I was fortunate to work for 35 years in an organization that has a strong and unwavering culture; Exxon and ExxonMobil. In all areas of the business; safety, financial controls, procurement, operations, dealing with vendors, business partners, shareholders and customers, there was no ambiguity about what was expected of employees. There is a sense of discipline that permeates the organization. Employees understand that there is a right and a wrong way to conduct business and it is good for the financial health of the business. I have talked to many employees over the years that left to pursue other interests and without exception they missed the controls and standards the company established because it made their job easier and less risky.
So we shouldn't be surprised to learn recently that employees of the Metropolitan Airport Board have been abusing travel policies, contracting standards and hiring rules. A recent article in the Washington Post listed numerous circumstances of ethical lapses by managers and executives, some of whom resigned after an audit uncovered some pretty outrageous violations. It was just a month ago that I wrote a blog about the same audit uncovering the same types of violations among the appointed Board of Directors of the MWAA.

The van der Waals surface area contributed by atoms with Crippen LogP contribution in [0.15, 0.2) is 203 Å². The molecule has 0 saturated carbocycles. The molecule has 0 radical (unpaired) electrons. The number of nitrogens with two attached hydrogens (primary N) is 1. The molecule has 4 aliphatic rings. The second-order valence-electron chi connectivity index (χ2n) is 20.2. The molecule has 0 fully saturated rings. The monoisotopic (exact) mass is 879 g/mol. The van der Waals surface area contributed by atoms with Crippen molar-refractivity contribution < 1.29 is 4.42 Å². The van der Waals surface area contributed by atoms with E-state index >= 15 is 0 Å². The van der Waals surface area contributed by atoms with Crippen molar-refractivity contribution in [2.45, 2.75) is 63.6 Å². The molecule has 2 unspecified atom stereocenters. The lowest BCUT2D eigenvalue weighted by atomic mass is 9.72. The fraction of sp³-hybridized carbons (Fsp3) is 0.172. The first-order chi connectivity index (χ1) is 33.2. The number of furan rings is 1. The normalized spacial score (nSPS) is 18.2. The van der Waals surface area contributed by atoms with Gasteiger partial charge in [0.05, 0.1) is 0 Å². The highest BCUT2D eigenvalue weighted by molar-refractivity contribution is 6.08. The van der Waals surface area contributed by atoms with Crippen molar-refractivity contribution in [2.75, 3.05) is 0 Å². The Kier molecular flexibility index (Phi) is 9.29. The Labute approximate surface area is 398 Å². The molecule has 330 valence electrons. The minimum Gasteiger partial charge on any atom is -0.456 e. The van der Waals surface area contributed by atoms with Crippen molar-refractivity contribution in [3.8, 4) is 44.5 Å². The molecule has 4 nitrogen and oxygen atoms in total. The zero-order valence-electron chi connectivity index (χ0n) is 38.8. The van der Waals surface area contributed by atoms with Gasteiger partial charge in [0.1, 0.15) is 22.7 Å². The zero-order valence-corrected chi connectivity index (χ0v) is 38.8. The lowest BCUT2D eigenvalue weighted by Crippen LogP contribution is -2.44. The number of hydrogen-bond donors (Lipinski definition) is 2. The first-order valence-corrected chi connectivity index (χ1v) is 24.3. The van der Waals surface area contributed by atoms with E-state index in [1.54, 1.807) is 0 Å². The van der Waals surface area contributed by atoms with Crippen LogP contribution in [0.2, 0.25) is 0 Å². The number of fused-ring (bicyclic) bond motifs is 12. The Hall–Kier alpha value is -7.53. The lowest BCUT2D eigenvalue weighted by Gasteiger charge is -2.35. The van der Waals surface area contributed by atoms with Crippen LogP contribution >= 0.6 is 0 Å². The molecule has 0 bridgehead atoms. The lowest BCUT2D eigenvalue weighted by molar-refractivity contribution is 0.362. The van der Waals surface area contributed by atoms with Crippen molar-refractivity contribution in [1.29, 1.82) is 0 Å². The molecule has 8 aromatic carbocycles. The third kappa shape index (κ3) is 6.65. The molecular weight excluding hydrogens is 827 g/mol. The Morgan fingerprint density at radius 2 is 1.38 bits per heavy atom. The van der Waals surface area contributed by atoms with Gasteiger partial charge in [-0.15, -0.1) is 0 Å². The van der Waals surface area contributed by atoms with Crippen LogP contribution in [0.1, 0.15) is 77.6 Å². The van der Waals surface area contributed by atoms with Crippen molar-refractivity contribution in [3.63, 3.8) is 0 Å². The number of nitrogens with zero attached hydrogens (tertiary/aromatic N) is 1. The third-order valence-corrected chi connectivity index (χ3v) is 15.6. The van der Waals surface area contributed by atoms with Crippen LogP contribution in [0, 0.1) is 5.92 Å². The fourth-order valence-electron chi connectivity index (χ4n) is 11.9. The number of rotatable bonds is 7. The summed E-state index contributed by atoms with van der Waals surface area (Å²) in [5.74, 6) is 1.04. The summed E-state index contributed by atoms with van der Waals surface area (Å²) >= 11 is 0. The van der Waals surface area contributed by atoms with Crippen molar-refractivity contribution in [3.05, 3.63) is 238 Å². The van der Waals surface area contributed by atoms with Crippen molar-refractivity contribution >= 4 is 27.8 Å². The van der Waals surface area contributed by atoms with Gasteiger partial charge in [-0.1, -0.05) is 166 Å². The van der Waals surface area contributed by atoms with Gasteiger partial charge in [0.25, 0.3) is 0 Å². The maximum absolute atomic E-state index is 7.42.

And this is not the first hint of problems at the MWAA. A decade ago, another audit uncovered problems in contracting practices. This is an organization that oversees a budget of two billion dollars and employs 1400 people. That's not trivial and they are stewarding the taxpayers money.
So let's connect the dots here. The appointed board members violate policies and the managers and executives see this and decide the rules don't apply to them either. You're left to wonder when the next shoe will drop as they drill down further into the organization. Will employees take their cue from their managers and rationalize it is also ok for them to violate policies? It's not a stretch to think so. That's how a culture works.
|Shanahan losing his cool|
Culture is real and it's important and it starts at the top.
Director, MSBA Program